"They sat at the Agency and said, 'What can we do to reimagine authority under the statutes to regulate an area that we are unsure that we can but we're going to do so anyway?'"
When he said those words, Scott Pruitt was talking about the Obama administration. But it seems to be a pretty accurate description of the "transparency" proposal he issued last week.
Everyone agrees that it would be good to increase the public availability of scientific information for independent validation. But Pruitt's proposal is designed to provide EPA with a license to ignore studies that it views as insufficiently transparent – for example, when it cannot agree with investigators over how to protect patient confidentiality if health data is made public. This would allow it to ignore inconvenient evidence about the dangers of various forms of pollution. The proposal cites a string of congressional enactments as its basis, with no explanation of their relevance. But then it asks the public for suggestions about whether there are additional or different provisions it should be citing. Obviously, EPA is not at all confident that it has found the right legal peg on which to hang the proposal.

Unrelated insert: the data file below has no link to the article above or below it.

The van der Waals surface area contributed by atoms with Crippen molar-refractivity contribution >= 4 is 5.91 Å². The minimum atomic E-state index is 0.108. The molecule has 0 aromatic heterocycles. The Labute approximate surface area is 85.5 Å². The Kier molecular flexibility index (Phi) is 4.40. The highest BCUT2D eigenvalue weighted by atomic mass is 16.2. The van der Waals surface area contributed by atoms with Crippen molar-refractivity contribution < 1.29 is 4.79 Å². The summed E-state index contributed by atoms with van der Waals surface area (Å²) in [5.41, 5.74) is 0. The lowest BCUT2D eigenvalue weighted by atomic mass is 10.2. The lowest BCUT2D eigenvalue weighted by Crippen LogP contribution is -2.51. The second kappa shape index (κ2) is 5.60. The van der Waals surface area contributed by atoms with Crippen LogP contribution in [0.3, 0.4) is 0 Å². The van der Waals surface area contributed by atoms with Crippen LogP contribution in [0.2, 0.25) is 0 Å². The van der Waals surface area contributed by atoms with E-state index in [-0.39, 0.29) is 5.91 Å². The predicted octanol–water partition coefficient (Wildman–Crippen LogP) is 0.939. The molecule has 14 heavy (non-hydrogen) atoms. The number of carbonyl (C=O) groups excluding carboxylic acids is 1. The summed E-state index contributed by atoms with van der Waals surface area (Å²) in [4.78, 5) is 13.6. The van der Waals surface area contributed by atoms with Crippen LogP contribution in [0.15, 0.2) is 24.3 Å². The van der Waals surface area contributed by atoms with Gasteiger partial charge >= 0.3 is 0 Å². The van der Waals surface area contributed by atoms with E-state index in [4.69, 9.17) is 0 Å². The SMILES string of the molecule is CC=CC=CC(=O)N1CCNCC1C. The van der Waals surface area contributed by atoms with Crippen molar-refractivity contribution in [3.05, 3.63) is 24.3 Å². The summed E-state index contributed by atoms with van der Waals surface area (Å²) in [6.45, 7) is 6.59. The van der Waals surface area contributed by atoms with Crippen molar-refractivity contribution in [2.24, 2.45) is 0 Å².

In my view, the federal statutes not only fail to support the proposal but instead require consideration of all relevant scientific evidence. The provisions cited by the EPA proposal provide flimsy support – thus the plaintive cry for legal assistance ...